I went to school on Dartmoor. From November 1974 until June 1977, I attended a boarding school run by evangelical Christians. The school was intended to improve the health of the eighty sick and delicate boys who attended. Life was precarious for some, in the summer before I arrived two of the boys who would have been in my year died of asthma attacks. Dead at fourteen from an illness we would now regard as routine.
The regime was Spartan: exercises every morning, cross country runs on the moor, football and games encouraged in every spare moment. While seeking to restore bodily health, the school saw it as its mission to save our souls. There were services twice a day and prayers before every meal, mostly to no avail, we were a godless lot who became impervious to the preaching. I used to practice anagrams with the words of hymns, do you know how many words you can make from the word “teach”?
We returned there one day last August, having lunch at North Bovey before driving to walk at Hound Tor.
The photographs with which I returned had a picture card sweetness about them. Not just the villages, but the moor itself had a tameness in the August sunshine.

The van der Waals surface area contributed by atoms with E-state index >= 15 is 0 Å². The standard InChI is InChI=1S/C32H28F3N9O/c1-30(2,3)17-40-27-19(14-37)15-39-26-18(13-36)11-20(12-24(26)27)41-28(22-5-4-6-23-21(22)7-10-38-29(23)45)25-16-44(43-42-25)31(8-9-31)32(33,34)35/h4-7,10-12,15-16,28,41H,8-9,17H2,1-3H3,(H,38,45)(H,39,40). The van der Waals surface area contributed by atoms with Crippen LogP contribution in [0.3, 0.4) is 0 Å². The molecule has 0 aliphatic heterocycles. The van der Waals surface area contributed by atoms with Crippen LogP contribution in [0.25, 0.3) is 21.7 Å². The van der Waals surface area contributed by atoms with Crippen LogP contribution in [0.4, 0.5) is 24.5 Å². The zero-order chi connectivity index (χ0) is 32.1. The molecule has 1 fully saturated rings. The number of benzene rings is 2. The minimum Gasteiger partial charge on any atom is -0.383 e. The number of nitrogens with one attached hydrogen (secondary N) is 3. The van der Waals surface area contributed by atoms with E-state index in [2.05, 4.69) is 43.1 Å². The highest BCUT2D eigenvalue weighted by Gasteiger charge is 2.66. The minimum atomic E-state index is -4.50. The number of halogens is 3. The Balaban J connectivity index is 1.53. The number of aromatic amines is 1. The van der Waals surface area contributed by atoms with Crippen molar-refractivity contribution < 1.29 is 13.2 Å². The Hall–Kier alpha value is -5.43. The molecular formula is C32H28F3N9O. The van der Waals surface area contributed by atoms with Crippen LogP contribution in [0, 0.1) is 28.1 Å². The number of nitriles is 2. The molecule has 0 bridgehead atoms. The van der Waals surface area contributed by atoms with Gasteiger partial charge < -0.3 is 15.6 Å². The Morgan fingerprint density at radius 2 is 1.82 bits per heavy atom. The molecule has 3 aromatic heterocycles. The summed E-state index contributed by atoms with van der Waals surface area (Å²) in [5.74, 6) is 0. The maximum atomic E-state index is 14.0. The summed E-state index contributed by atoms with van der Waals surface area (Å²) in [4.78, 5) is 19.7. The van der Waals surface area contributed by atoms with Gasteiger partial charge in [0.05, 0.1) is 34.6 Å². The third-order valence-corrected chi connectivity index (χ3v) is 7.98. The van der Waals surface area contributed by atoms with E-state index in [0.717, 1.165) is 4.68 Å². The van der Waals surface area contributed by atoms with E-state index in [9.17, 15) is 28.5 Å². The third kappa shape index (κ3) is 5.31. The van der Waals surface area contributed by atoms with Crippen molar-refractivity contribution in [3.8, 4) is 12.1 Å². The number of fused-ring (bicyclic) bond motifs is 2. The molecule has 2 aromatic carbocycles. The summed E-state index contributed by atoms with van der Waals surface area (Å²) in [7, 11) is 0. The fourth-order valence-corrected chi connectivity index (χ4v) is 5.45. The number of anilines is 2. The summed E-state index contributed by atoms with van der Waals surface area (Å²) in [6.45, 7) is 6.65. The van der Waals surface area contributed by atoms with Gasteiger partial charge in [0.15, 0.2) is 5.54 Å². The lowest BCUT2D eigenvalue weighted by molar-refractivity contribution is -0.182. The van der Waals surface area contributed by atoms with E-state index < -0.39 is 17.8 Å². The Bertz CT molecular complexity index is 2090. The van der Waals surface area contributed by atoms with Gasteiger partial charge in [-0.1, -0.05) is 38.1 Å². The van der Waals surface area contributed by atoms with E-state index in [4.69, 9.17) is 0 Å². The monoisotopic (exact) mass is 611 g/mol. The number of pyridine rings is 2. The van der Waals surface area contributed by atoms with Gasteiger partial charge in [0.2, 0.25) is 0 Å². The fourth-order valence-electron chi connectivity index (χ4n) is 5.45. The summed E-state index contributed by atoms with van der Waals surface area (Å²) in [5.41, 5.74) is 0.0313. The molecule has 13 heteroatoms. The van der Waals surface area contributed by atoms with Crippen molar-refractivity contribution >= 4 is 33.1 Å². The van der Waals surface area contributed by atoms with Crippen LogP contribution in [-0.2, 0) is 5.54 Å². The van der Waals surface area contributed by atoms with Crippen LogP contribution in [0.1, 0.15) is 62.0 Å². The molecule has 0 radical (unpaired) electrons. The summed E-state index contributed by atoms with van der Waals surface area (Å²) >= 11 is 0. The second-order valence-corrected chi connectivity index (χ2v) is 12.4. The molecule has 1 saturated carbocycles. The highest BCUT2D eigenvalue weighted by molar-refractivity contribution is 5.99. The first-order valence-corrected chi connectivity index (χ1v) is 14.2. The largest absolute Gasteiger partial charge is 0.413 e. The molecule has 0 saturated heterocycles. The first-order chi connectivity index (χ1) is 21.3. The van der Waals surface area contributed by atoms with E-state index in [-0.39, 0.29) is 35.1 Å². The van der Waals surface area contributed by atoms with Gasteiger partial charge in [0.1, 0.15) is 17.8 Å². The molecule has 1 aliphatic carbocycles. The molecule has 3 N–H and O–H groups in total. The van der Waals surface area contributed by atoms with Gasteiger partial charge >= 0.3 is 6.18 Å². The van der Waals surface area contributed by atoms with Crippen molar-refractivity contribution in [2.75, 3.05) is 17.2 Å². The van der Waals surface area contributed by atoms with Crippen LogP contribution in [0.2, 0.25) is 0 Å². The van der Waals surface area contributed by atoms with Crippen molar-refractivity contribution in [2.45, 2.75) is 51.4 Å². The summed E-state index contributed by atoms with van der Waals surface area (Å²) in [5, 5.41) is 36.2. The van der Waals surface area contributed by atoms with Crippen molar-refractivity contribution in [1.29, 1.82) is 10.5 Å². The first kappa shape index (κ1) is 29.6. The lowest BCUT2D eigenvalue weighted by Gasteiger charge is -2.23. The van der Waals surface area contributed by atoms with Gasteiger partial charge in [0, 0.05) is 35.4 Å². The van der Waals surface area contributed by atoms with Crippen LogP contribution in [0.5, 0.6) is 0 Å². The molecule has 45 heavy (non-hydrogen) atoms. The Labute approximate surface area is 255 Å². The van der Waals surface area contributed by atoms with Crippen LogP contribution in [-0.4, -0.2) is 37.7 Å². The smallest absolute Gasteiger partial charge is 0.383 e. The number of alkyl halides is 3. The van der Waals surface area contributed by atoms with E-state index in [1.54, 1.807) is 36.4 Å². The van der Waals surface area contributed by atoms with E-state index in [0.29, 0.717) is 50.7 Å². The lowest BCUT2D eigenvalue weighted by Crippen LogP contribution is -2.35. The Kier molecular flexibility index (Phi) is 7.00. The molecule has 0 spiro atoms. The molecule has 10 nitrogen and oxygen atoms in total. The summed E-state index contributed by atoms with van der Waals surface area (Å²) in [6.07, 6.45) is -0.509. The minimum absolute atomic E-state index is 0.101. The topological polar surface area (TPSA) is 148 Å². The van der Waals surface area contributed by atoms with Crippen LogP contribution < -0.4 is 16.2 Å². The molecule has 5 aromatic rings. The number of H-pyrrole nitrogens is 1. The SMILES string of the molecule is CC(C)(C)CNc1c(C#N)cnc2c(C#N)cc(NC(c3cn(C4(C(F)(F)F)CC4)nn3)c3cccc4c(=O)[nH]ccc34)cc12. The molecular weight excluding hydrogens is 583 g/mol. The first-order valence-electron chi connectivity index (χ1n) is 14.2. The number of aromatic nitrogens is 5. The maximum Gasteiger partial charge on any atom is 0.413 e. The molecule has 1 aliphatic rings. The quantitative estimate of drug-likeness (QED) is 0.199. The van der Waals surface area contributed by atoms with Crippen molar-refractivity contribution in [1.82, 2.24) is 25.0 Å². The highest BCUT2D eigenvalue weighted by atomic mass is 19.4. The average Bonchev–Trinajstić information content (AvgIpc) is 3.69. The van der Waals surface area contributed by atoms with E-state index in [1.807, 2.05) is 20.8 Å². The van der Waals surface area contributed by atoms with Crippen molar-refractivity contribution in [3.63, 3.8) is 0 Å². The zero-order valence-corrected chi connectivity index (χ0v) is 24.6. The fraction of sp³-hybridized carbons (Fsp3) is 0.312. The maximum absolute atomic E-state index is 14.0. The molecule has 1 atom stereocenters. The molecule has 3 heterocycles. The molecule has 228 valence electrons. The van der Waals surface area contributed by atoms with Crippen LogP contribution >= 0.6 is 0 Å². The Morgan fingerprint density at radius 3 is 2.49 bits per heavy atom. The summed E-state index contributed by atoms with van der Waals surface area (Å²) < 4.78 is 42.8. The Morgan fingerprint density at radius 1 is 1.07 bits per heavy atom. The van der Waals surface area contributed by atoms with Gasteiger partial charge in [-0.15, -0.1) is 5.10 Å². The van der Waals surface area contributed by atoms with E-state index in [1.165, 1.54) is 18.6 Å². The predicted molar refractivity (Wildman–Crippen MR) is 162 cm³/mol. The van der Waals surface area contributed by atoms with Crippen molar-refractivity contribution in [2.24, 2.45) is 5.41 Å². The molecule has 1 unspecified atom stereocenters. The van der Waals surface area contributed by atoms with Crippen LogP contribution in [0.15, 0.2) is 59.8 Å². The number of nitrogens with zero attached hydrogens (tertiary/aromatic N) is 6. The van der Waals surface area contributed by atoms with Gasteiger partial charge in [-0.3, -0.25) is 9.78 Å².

Inspired by looking through Edwin Smith’s Evocations of Place, I searched the bookshelves for pictures of Dartmoor that would evoke the place I knew.
Brian Carter captures a sense of the dark moodiness of the real moor in his photographic collection Dartmoor: The Threatened Wilderness published by Channel 4 back in 1987. The pictures from twenty years past could have been from forty years past or sixty years past and my favourite is not of a landscape but of three farmers on a narrow moorland lane.
Carter’s caption reads, “Will Webber, Mr Fox-Pitt and Norman Mortimore discussing a grass sale, Chapple Gidleigh”. Even the nuanced wording of the caption captures a sense of English rural life.
The long shadows in Carter’s photograph seem almost prophetic of the evening of an age: I hope not.